Sunday, February 19, 2017

Good Persons, Bad Persons, but not Indifferent Persons

You've spent a few engaging pages watching a character encounter a problem of sufficient emotional and tactical severity to require a novel to bring to some plausible resolution. Perhaps this character was Antoinette Conway in Tana French's engaging novel of suspense and detection, The Secret Place.

Over the years, you've been a fan of the mystery, following the likes of Sherlock Holmes, Nero Wolf, and Ellery Queen as they morphed into your hardboiled favorites from Hammett and Chandler. As such things went, many of your friends were the men and women who wrote such stories. Along the way, your mentor in the mystery fiction field, Dorothy B. Hughes, wrote about men and women in tense situations, underscored by social issues and their consequences.

So no wonder you like Antoinette Conway, whom Tana French has given a tough-but-plausible road to follow, well beyond the one-size-fits-all of the whodunnit. Within these opening pages, you expect Antoinette to encounter an opposite number, one or more persons representing her polar opposite, the South to her North.

Because you've admired the author, Tana French, you understand that Conway, although an intelligent, dedicated, and morally upright individual, has other--necessary--traits to help her project the portrait of the plausible. 

She has some defects to offset her positive resume. She has pride. She has an ego. She's had negative past experiences and the maraschino cherry atop the sundae of her presence is the attitude of self-preservation some of these past experiences have called into play. She's the one female cop on the Dublin homicide team, a group not noted for their views on equal pay and other forms of parity for women.

She's realized with the precise amount of edginess to win your admiration. You're rooting for her to be successful at the chores Tana French as set out for her within the story arc and pages of The Secret Place.

You've already read, reread, and admired the novel to the point where it and others like it lead you into your own worlds of supposition, investigation, and curiosity. How far, you wonder, could Tana French pushed Conway over mere edginess and into meanness of spirit and downright disagreeable? You've read novels where you were asked to root for persons you didn't like. 

At the same time, you read novels in which persons you didn't like because they were the opposition began to exhibit traits you admire. One of the early of the plot-driven stories, Frederick Schiller Faust,a man who was so prolific that he needed several pseudonyms to carry his output, had the formula that resonated dramatic solvency for you. "The good become bad," Faust wrote, and, indeed, his daughter, Jane, confirmed to you, "and all the while, the bad become good."

Front rank characters, even in short stories, are required by the forces of dramatic common sense to change. What's the point of a character who doesn't change over time? Even Sherlock Holmes underwent change.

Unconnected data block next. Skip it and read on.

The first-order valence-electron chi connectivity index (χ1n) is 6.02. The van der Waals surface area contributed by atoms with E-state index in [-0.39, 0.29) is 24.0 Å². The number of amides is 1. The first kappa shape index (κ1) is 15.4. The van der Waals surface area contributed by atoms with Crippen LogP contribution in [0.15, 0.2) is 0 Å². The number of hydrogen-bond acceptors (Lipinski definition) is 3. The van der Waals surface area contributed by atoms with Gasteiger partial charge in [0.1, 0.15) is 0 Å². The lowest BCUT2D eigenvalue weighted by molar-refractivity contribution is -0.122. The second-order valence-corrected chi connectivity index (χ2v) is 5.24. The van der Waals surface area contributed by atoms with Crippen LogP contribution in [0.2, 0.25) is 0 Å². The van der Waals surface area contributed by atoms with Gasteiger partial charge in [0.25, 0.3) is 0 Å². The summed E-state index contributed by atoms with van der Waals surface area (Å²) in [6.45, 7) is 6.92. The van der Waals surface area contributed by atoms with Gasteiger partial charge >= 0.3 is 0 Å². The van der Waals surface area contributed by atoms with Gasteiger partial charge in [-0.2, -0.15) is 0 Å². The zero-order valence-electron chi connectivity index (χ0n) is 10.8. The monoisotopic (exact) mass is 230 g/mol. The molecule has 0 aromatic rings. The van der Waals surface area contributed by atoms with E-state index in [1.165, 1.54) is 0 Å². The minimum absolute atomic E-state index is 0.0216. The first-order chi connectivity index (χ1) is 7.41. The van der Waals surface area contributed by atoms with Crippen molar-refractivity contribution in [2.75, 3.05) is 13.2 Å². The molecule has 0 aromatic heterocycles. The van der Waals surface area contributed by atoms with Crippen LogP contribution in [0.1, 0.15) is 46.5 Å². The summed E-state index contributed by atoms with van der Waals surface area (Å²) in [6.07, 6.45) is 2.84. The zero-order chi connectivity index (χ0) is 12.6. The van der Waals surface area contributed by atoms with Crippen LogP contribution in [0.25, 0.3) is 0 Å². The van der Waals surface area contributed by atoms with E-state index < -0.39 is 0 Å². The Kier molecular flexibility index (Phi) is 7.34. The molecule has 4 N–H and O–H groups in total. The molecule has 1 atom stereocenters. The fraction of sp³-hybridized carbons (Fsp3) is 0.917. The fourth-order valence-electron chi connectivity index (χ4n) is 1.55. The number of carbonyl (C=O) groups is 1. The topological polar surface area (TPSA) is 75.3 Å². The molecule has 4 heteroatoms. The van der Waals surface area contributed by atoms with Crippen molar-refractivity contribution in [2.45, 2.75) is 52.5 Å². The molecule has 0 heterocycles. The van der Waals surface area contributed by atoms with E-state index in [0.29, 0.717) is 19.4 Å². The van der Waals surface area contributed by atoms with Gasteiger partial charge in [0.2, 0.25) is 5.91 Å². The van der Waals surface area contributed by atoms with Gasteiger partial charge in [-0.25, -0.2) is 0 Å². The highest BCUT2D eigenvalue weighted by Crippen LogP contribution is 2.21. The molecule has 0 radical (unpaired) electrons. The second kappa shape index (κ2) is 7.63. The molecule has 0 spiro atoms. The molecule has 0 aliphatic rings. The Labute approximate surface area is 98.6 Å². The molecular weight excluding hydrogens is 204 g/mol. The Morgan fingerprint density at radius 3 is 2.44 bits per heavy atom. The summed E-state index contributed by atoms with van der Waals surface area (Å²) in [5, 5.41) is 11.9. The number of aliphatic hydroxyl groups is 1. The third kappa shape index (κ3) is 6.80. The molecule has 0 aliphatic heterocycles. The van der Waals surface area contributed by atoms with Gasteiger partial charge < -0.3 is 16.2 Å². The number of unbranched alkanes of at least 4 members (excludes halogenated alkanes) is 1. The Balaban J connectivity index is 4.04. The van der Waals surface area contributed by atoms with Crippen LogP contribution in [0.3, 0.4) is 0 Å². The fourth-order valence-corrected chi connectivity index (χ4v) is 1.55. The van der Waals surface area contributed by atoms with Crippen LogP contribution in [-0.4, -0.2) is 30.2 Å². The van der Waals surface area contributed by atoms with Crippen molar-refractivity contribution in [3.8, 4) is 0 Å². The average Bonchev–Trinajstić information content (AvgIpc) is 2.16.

How far into the negative must a lead character descend for you to say in the effect of setting the book down, unfinished? So far, the most recent character is Harry Hole, the immensely popular protagonist of a series by the Norwegian mystery writer, Jo Nesbo. For your tastes, Hole is too passive, two absorbed in his own alcoholism, too exaggerated in his apparently overwhelming need to be caught up in the solution of a complex and violent crime.

In recognition of the need for a story to have polar agendas at issue and risk, you're not looking for role models when you read. Dennis Lehane and Elmore Leonard seem to create such individuals, none of whom you'd want even as casual acquaintances. Nevertheless, there must be some point where they are at a kind of risk you seek in real life, in your reading, and in your own attempts at story.

This risk is the tug of persons caught up in the binary pull of what they want from their individual life style and what they've managed to provide for themselves. You want to be where they work, what they work at, what kinds of pictures or art they have hung on their walls. And you want to be in their room before they've had a chance to adjust any pictures that may be at tilt, any bed that may still be unmade. You want to see the inside of their refrigerator.

You'll be disappointed to see a half-eaten bucket of KFC chicken, thinking how much better for them it would be if the point of origin for the chicken were Popeyes. You don't want antagonists who drown kittens or kick dogs nor do you want ideologues who are inflated with political fervor to the degree where their thought process is switched off.

You want bad guys (and ladies) who run the risk of turning good. You want good persons who are right out on the cusp of turning bad and who, in the long run, avoid doing so not out of strong moral compulsion but rather from the hard won awareness that being good, painful as it may be on balance, still is the easier path. In as many words then, you want individuals with some measure of conscience, individuals who find it more convenient to help little old ladies across the street because it is more internally painful to them not to do so. 

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